Title: Luminosity Bias (II): The Cosmic Web of the First Stars
Authors: Barkana, R.
Author’s institution: Raymond and Beverly Sackler School of Physics and Astronomy, Tel Aviv University, Tel Aviv 69978, Israel
One major probe of reionization is the 21 cm line. This just refers to the energy of photons produced by a particular change in hydrogen atoms. (Remember, energy is proportional to 1/wavelength, so a statement of wavelength can be translated to a statement of energy). Protons and electrons have spin, and they can be spinning in the same direction or in opposite directions. When the direction goes from anti-aligned to aligned, a photon is emitted. Because this can only happen if the hydrogen is neutral, how many photons we see with wavelength 21 cm coming to us from a particular time in the Universe’s history probes how much hydrogen was neutral at that time. (Remember, looking out is looking back in time because light travels at a finite speed, so seeing photons coming to us from far away is seeing photons from a long time ago!) Because the line is from neutral hydrogen, it can also, in principle, probe the time before reionization, around 200 million years after the Big Bang.However, the 21 cm signal from this earlier era, which is when the first galaxies formed, has been thought to be far beyond the sensitivity of current and even intermediate-future instruments. This is where Barkana’s paper, an invited review for a recent cosmology conference in Marseille, fits in.Basically, in the rightmost (earliest in time) yellow region on the graphic at left, when the Universe was ionized and had not yet ever been neutral, regular matter (known as baryons), stuff such as composes you and me, was not able to fall under the influence of gravity because it was actually supported by the pressure of light itself (“radiation pressure”). Today, because the Universe is much larger than it was then, radiation pressure cannot do this, but when the Universe was a factor of 1000 smaller, and ionized, it could. The light providing the pressure was primoridal: not produced by any stars, it just was an initial component of the Universe, just as were matter and dark matter. The fact that the Universe was ionized is also key here: light interacts very strongly with free electrons (and the protons follow the electrons because opposite charges attract), but much less so with neutral atoms. So it was only in the first yellow region that light could support baryons against gravity: once the Universe cooled enough that it became neutral, the baryons began to fall under gravity. This epoch is called “cosmic recombination”, even though it is really the first time protons and electrons combine into neutral atoms.On the other hand, there is another, mysterious form of matter called dark matter that experiences the force of gravity but does not interact with light. Dark matter was moving under the influence of gravity even when the Universe was ionized. Hence, by the time the baryons started to move too, the dark matter had a head start. The dark matter was moving faster than the baryons, and so there was a relative velocity between the two.This relative velocity has been known for some time, but what was not known until 2010 was that it would actually have serious effects on how galaxies and stars form. Barkana summarizes three main effects that occur where the relative velocity is large. First, there will be fewer low-mass objects that form. Second, in each object that does form, there will be less gas. Third, for reasons I won’t detail here, the gas in each object will be less able to cool. These three effects mean, basically, that there will be fewer stars in regions of the Universe where the relative velocity is large.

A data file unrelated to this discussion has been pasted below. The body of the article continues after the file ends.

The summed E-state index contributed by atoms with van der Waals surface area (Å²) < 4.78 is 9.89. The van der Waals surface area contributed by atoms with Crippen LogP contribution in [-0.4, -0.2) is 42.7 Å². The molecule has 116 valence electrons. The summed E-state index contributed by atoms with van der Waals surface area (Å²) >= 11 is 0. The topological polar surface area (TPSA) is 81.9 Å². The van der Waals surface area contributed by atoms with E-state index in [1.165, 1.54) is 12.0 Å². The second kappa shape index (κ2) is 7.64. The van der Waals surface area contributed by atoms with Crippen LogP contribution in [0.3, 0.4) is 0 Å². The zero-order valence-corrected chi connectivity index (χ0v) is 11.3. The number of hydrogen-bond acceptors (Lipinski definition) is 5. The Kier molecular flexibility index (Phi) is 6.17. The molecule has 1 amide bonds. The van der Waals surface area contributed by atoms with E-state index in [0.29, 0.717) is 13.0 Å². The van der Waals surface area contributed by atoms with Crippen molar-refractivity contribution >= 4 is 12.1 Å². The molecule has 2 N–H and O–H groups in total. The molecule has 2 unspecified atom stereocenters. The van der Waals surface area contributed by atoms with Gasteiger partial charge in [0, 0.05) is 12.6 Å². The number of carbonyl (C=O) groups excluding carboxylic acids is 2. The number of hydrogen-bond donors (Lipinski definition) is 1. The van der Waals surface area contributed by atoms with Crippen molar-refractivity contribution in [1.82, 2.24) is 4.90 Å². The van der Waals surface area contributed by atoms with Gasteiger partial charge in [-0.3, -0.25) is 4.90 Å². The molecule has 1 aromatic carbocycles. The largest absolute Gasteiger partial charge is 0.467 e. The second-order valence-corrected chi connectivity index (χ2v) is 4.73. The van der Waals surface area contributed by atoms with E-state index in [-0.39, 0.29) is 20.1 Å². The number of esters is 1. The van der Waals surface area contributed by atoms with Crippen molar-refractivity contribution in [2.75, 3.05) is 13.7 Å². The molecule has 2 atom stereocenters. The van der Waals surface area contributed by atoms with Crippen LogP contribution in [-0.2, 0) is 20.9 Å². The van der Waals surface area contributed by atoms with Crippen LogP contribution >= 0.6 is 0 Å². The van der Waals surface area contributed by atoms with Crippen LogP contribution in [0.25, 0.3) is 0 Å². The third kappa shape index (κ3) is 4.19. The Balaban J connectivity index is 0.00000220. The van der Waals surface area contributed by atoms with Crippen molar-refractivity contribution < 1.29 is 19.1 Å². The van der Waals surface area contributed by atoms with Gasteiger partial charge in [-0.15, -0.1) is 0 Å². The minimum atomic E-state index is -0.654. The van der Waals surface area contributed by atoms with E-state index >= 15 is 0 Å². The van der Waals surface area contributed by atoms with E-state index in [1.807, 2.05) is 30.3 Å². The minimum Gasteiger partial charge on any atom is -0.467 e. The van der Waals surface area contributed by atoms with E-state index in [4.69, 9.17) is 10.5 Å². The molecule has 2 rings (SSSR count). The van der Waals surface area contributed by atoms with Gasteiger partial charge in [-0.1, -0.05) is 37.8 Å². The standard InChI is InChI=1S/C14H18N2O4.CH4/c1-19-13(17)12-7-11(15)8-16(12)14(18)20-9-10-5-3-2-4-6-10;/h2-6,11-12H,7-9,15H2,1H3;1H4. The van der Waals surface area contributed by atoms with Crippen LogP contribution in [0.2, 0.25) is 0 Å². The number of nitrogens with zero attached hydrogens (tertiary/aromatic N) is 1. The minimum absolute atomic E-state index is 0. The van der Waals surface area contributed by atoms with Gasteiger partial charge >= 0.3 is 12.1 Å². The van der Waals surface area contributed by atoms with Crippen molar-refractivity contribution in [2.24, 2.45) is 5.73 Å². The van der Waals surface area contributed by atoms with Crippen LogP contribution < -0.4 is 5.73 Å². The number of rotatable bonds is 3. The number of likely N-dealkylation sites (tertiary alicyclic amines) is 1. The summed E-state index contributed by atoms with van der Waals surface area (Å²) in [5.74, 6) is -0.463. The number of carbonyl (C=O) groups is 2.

What complicates the story is that the relative velocity varies spatially: in some regions of the Universe it is large, in others it is small. In the regions where it is small, it does not have much of an effect on star formation. But in the regions where it is large, as I said above, it will suppress star formation.Hence, the relative velocity will actually enhance the contrast between regions where it is large and regions where it is small: the regions with small relative velocity will be brighter relative to the regions with large relative velocity. This increased contrast, and the fact that the contrast will modulate on very large, comparatively easily detected scales (because the relative velocity changes only on large scales), makes the 21 cm line easier to detect. That in turn means it should be detectable farther back in time than previously thought.